Senate Foregin Relations Commit-I Definitely yes." He also criti-
cized Gen. de Gaulle for "shift-
tee I have been a persistent op -
ponent of military aid programs, I ing his favor to Israel's adver-
saries."
consider Israel a separate case,"
The dinner, which was attended
Sen. Clark said at a dinner of the
Zionist Organization of America by 1,000 leaders of the ZOA, and
here. prominent opera and theater fig-
Vice-President Humphrey sent a ures. honored Richard Tucker,
telegram reiterating the United Metropolitan Opera star, for his
States position on the Middle East. "devotion to Israel and the Jewish
The wire stated: "Harmony, peace people."
The dinner also began the for-
and justice in the Middle East—
these are our steadfast goals. Free- mal launching of a drive for the
dom of international waterways. Richard Tucker Music Center to I
freedom from border terrorism, re- be located at the Kfar Silver Agri-
spect for nationhood — these and cultural High School campus. near
other goals, as stressed by Presi- Ashkelon. The center, for which a I
dent Johnson, are our continued goal of $200,000 has been set, will
contain facilities for concerts, re-
cordings and the teaching of music.
At a meeting of the ZOA's na-
OUT-OF-TOWN GUESTS
tional executive committee.
The CARIBE MOTEL
Jacques Torczyner, president of
PROVIDES YOUR
the ZOA, sharply condemned the
recent outburst against Israel and
WITH . . .
Jews by French President Charles I
CONVENIENT LOCATION
Woodward near 7 Nile Rd.
de Gaulle.
Minutes awn) from everything
He noted that French Jewry
LUXURIOUS ROOMS
"condemned de Gaulle's statement
• Phones • Air Conditioning
• Complete Kitchens
with dignity" and declared: "We
• Wall-to-Wall Carpeting
owe it to ourselves not to identify
COMPLETE
de Gaulle with France and the
ACCOMMODATIONS
French people, and to keep our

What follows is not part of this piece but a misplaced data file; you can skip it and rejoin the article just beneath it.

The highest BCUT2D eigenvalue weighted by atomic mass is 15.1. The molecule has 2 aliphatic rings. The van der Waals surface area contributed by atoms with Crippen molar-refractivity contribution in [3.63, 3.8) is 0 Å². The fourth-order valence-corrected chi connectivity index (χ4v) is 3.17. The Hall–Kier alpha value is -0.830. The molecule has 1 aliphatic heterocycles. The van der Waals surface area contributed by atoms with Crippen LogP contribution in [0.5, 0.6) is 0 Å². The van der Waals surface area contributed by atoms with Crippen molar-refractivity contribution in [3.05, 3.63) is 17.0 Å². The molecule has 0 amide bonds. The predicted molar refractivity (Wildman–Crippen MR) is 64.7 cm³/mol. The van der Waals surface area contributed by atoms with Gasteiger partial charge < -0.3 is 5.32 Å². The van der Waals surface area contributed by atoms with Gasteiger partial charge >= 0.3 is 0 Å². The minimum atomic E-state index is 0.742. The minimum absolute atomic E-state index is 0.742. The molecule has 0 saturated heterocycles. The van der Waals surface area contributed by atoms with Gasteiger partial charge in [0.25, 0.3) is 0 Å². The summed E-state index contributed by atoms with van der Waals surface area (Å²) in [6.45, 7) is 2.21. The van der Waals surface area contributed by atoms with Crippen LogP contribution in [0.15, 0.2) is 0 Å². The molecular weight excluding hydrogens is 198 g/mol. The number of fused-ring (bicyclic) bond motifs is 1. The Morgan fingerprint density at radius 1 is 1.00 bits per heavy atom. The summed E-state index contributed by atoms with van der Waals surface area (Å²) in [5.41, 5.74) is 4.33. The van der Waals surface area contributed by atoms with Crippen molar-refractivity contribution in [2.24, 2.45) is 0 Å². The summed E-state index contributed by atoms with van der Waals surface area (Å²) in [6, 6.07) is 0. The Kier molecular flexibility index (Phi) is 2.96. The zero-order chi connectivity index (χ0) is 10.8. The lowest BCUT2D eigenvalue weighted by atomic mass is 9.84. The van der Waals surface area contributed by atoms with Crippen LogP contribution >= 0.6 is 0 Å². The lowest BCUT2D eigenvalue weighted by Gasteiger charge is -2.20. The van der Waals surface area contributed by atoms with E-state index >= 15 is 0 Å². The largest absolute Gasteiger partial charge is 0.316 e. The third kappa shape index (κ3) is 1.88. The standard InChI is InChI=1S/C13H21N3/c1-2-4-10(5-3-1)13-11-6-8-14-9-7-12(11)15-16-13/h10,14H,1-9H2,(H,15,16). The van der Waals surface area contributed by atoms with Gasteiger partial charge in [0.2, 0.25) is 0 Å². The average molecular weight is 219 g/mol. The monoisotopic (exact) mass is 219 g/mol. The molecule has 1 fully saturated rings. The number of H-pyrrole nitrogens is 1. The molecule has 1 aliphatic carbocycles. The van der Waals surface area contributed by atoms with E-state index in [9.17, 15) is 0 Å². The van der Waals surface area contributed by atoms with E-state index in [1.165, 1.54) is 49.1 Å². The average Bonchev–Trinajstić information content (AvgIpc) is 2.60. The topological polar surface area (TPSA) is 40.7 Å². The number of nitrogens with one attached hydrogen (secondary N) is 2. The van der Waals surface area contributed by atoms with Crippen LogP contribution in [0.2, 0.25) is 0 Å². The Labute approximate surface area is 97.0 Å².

AT NO EXTRA COST
balance of judgment in the face of
• TV and Radio • Parking
such provocations."
• Continental Breakfast
Discussing domestic issues, Tor-
PHONE
ezyner criticized those who would
TO 3-2662
force the electorate in New York
State to choose between the in- !
cumbent Jewish member of the
Rates
U.S. Senate. Jacob K. Javit. and
Moderate
Arthur J. Goldberg. the chairman
Start at
of the American delegation to the
$8.00
United Nations.
Such a forced choice between
Now 7 Mile Rood
two "distinguished Jews." he said,
would
be "a disservice to the Jew-
19630
ish community as a whole which
Woodward
needs both men in important posi-
tions in public life."

sun's prose for years. Hamsun was
perhaps the first to show how
childish the so-called grownups
are. His heroes are all children
— as romantic as children, as ir-
rational, and often as savage. Ham-
sun discovered even before Freud
did that love and sex are a child's
game . . ."

Friday, December 22, 197-7

THE DETROIT JEWISH NEWS

Cleveland Project Aids 2,500 Negro Children

CLEVELAND (JTA) — A wide
range of projects, tailored to meet
the educational needs of some 2,-
500 deprived Negro schoolchildren,
constitute the response of the Jew-
ish Community Federation of Cle-
veland to the issue of the role of
the Jewish community in Ameri-
ca's fight on poverty in the inner
city.
Among those projects is a school
neighborhood youth corps program
which offers an opportunity "for

meaningful, well-supervised part-
time work for high school stu-
dents." It is being carried out, on
a three year basis, under auspices
of the public welfare communities,
in a joint effort with the Negro
Community Federation of Glen-
ville, a typical "core" area. The
program is underway in one high
school and its feeder schools, with
the participation of a wide range
of Jewish service agencies and vol-
unteers from Jewish organizations.